It's not all about that, but since government is at the center of it, it gets around to it significantly later on.

Best regards,



Higher Atlar
Spirit Soaring
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Gary Dallison
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United Kingdom
5588 Posts

Posted - 16 Dec 2020 :  09:50:36  Show Profile Send Gary Dallison a Private Message  Reply with Quote
Back to some novels, reading In Sylvan Shadows.

True to RAS books the first quarter has some lore. Its said that when the elves arrived in Shilmista they began creating defences, which implies they were running from something. Its also implied that they gain power from the forest itself and that they could call the trees to fight for them.

One thing i have noticed is that Elbereth (terrible name steal from Middle Earth), Danica, Pikel, and Ivan are all psychopaths, and Cadderley is becoming one. They mercilessly slaughter enemies, aiming to kill every time (studies have shown that in war less than 1% of individuals aim to kill - they all exhibit psychopathic tendencies - the rest try to wound or just defend themselves. Of the 1% that aim to kill, half are true psychopaths that do it for the rush or fun, the other half do it to protect their friends). Danica, Elbereth, Ivan, and Pikel seem to be true psychopaths that enjoy murdering intelligent creatures, often going out of their way to murder others even if they are defenceless.

I was wondering if there are a higher proportion of psychopaths in Toril due to its high magical field but then i thought that the adventuring lifestyle is likely to attract psychopaths and the most psychopathic are the ones most likely to survive. This explains why adventurers are depicted as murderhobos, because they are.

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sleyvas
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USA
10265 Posts

Posted - 16 Dec 2020 :  15:01:15  Show Profile Send sleyvas a Private Message  Reply with Quote
quote:
Originally posted by Gary Dallison

Back to some novels, reading In Sylvan Shadows.

True to RAS books the first quarter has some lore. Its said that when the elves arrived in Shilmista they began creating defences, which implies they were running from something. Its also implied that they gain power from the forest itself and that they could call the trees to fight for them.

One thing i have noticed is that Elbereth (terrible name steal from Middle Earth), Danica, Pikel, and Ivan are all psychopaths, and Cadderley is becoming one. They mercilessly slaughter enemies, aiming to kill every time (studies have shown that in war less than 1% of individuals aim to kill - they all exhibit psychopathic tendencies - the rest try to wound or just defend themselves. Of the 1% that aim to kill, half are true psychopaths that do it for the rush or fun, the other half do it to protect their friends). Danica, Elbereth, Ivan, and Pikel seem to be true psychopaths that enjoy murdering intelligent creatures, often going out of their way to murder others even if they are defenceless.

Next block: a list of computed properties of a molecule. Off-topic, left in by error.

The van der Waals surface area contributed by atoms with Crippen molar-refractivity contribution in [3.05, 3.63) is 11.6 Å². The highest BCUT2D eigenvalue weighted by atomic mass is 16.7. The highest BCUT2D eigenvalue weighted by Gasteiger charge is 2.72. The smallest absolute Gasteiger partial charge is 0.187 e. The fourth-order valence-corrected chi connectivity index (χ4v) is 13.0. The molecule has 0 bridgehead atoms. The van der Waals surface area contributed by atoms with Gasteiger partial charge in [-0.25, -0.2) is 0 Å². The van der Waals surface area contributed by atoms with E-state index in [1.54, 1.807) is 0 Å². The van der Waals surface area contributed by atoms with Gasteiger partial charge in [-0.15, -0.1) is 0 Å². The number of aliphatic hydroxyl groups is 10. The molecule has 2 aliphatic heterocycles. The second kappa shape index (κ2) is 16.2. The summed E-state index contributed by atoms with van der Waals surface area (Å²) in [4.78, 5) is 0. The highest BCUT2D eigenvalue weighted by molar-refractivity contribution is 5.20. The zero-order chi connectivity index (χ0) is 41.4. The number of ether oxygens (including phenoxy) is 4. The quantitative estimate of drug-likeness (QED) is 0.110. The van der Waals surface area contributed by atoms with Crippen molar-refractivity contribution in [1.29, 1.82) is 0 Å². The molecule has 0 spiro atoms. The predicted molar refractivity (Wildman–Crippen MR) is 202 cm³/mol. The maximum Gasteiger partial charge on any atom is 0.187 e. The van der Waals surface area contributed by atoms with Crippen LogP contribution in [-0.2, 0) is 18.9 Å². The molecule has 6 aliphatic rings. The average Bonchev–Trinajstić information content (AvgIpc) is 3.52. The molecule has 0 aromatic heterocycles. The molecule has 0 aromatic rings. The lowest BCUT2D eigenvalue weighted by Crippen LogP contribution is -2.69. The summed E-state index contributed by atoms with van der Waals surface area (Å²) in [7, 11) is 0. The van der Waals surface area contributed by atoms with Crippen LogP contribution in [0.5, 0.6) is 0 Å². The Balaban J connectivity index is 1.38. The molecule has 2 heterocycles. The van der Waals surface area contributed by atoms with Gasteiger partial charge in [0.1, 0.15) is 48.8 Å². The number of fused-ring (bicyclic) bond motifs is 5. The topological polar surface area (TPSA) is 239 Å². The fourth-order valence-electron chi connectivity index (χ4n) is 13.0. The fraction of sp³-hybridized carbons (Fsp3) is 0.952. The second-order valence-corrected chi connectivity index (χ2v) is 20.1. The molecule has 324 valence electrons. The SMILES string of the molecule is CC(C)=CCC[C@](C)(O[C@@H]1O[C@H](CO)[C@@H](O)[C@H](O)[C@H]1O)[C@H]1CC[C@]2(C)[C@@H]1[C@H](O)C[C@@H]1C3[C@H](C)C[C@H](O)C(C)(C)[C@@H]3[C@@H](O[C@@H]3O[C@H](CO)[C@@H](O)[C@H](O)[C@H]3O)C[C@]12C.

I was wondering if there are a higher proportion of psychopaths in Toril due to its high magical field but then i thought that the adventuring lifestyle is likely to attract psychopaths and the most psychopathic are the ones most likely to survive. This explains why adventurers are depicted as murderhobos, because they are.



Under this definition, every player I've ever had has been a psychopath.... I don't think its a good interpretation. Nor have I ever read many novels that don't have the characters "aiming to kill".

Alavairthae, may your skill prevail

Phillip aka Sleyvas
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TheIriaeban
Senior Scribe

USA
733 Posts

Posted - 16 Dec 2020 :  18:35:49  Show Profile Send TheIriaeban a Private Message  Reply with Quote
quote:
Originally posted by Gary Dallison

Back to some novels, reading In Sylvan Shadows.

True to RAS books the first quarter has some lore. Its said that when the elves arrived in Shilmista they began creating defences, which implies they were running from something. Its also implied that they gain power from the forest itself and that they could call the trees to fight for them.

One thing i have noticed is that Elbereth (terrible name steal from Middle Earth), Danica, Pikel, and Ivan are all psychopaths, and Cadderley is becoming one. They mercilessly slaughter enemies, aiming to kill every time (studies have shown that in war less than 1% of individuals aim to kill - they all exhibit psychopathic tendencies - the rest try to wound or just defend themselves. Of the 1% that aim to kill, half are true psychopaths that do it for the rush or fun, the other half do it to protect their friends). Danica, Elbereth, Ivan, and Pikel seem to be true psychopaths that enjoy murdering intelligent creatures, often going out of their way to murder others even if they are defenceless.

I was wondering if there are a higher proportion of psychopaths in Toril due to its high magical field but then i thought that the adventuring lifestyle is likely to attract psychopaths and the most psychopathic are the ones most likely to survive. This explains why adventurers are depicted as murderhobos, because they are.